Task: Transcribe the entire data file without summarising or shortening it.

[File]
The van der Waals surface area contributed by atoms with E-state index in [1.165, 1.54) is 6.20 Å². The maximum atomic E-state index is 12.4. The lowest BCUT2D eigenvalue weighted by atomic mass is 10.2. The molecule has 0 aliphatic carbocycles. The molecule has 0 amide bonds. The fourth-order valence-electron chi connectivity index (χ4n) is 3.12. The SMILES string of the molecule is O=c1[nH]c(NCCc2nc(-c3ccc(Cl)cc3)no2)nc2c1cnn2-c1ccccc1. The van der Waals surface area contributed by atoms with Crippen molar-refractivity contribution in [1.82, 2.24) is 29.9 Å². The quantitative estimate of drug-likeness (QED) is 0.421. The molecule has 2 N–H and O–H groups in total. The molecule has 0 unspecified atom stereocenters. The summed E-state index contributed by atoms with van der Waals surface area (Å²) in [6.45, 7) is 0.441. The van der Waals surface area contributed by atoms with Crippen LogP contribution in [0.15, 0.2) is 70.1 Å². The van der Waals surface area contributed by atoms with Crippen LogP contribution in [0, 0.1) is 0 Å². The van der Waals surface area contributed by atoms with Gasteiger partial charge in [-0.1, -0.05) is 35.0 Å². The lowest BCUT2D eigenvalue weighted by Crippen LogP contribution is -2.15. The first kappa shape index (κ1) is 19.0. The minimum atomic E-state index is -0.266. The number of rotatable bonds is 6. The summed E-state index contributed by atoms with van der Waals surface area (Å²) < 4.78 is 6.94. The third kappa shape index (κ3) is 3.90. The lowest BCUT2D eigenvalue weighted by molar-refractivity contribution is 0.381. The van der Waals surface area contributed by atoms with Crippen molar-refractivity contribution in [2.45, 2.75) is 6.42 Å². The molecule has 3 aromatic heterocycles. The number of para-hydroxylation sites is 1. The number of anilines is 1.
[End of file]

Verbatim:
The van der Waals surface area contributed by atoms with E-state index in [1.165, 1.54) is 6.20 Å². The maximum atomic E-state index is 12.4. The lowest BCUT2D eigenvalue weighted by atomic mass is 10.2. The molecule has 0 aliphatic carbocycles. The molecule has 0 amide bonds. The fourth-order valence-electron chi connectivity index (χ4n) is 3.12. The SMILES string of the molecule is O=c1[nH]c(NCCc2nc(-c3ccc(Cl)cc3)no2)nc2c1cnn2-c1ccccc1. The van der Waals surface area contributed by atoms with Crippen molar-refractivity contribution in [1.82, 2.24) is 29.9 Å². The quantitative estimate of drug-likeness (QED) is 0.421. The molecule has 2 N–H and O–H groups in total. The molecule has 0 unspecified atom stereocenters. The summed E-state index contributed by atoms with van der Waals surface area (Å²) in [6.45, 7) is 0.441. The van der Waals surface area contributed by atoms with Crippen LogP contribution in [0.15, 0.2) is 70.1 Å². The van der Waals surface area contributed by atoms with Crippen LogP contribution in [0, 0.1) is 0 Å². The van der Waals surface area contributed by atoms with Gasteiger partial charge in [-0.1, -0.05) is 35.0 Å². The lowest BCUT2D eigenvalue weighted by Crippen LogP contribution is -2.15. The first kappa shape index (κ1) is 19.0. The minimum atomic E-state index is -0.266. The number of rotatable bonds is 6. The summed E-state index contributed by atoms with van der Waals surface area (Å²) < 4.78 is 6.94. The third kappa shape index (κ3) is 3.90. The lowest BCUT2D eigenvalue weighted by molar-refractivity contribution is 0.381. The van der Waals surface area contributed by atoms with Crippen molar-refractivity contribution in [2.45, 2.75) is 6.42 Å². The molecule has 3 aromatic heterocycles. The number of para-hydroxylation sites is 1. The number of anilines is 1.